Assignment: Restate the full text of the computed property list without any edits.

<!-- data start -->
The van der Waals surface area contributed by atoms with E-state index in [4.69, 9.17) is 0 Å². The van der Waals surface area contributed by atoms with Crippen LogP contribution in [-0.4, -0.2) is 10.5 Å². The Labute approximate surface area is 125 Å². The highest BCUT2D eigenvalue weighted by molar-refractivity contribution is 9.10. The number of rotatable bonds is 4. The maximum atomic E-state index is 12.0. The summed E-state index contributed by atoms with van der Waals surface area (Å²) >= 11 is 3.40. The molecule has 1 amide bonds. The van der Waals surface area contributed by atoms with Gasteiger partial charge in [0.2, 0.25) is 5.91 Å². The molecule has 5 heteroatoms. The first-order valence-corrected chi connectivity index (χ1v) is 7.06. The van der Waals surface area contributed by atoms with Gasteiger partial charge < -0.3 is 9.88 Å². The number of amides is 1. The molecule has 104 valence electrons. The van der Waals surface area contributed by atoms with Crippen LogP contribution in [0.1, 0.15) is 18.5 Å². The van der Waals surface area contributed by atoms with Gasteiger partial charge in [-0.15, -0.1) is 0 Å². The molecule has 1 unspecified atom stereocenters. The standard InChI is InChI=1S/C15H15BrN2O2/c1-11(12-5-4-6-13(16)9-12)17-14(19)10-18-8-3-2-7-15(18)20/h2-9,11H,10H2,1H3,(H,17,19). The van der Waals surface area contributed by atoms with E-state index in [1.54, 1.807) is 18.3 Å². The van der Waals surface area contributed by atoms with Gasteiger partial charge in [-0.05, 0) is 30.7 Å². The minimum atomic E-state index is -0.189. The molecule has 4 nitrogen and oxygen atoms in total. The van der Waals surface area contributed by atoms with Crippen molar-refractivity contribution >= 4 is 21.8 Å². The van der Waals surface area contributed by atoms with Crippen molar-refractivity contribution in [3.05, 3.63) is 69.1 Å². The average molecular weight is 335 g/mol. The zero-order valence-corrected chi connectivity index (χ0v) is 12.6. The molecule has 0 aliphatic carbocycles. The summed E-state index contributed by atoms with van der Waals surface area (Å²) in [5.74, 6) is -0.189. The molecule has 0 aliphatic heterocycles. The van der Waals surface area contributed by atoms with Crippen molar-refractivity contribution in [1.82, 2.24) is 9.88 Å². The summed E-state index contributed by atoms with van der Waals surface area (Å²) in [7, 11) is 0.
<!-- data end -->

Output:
The van der Waals surface area contributed by atoms with E-state index in [4.69, 9.17) is 0 Å². The van der Waals surface area contributed by atoms with Crippen LogP contribution in [-0.4, -0.2) is 10.5 Å². The Labute approximate surface area is 125 Å². The highest BCUT2D eigenvalue weighted by molar-refractivity contribution is 9.10. The number of rotatable bonds is 4. The maximum atomic E-state index is 12.0. The summed E-state index contributed by atoms with van der Waals surface area (Å²) >= 11 is 3.40. The molecule has 1 amide bonds. The van der Waals surface area contributed by atoms with Gasteiger partial charge in [0.2, 0.25) is 5.91 Å². The molecule has 5 heteroatoms. The first-order valence-corrected chi connectivity index (χ1v) is 7.06. The van der Waals surface area contributed by atoms with Gasteiger partial charge < -0.3 is 9.88 Å². The number of amides is 1. The molecule has 104 valence electrons. The van der Waals surface area contributed by atoms with Crippen LogP contribution in [0.1, 0.15) is 18.5 Å². The van der Waals surface area contributed by atoms with Gasteiger partial charge in [-0.15, -0.1) is 0 Å². The molecule has 1 unspecified atom stereocenters. The standard InChI is InChI=1S/C15H15BrN2O2/c1-11(12-5-4-6-13(16)9-12)17-14(19)10-18-8-3-2-7-15(18)20/h2-9,11H,10H2,1H3,(H,17,19). The van der Waals surface area contributed by atoms with E-state index in [1.54, 1.807) is 18.3 Å². The van der Waals surface area contributed by atoms with Gasteiger partial charge in [-0.05, 0) is 30.7 Å². The minimum atomic E-state index is -0.189. The molecule has 4 nitrogen and oxygen atoms in total. The van der Waals surface area contributed by atoms with Crippen molar-refractivity contribution >= 4 is 21.8 Å². The van der Waals surface area contributed by atoms with Crippen molar-refractivity contribution in [3.05, 3.63) is 69.1 Å². The average molecular weight is 335 g/mol. The zero-order valence-corrected chi connectivity index (χ0v) is 12.6. The molecule has 0 aliphatic carbocycles. The summed E-state index contributed by atoms with van der Waals surface area (Å²) in [5.74, 6) is -0.189. The molecule has 0 aliphatic heterocycles. The van der Waals surface area contributed by atoms with Crippen molar-refractivity contribution in [1.82, 2.24) is 9.88 Å². The summed E-state index contributed by atoms with van der Waals surface area (Å²) in [7, 11) is 0.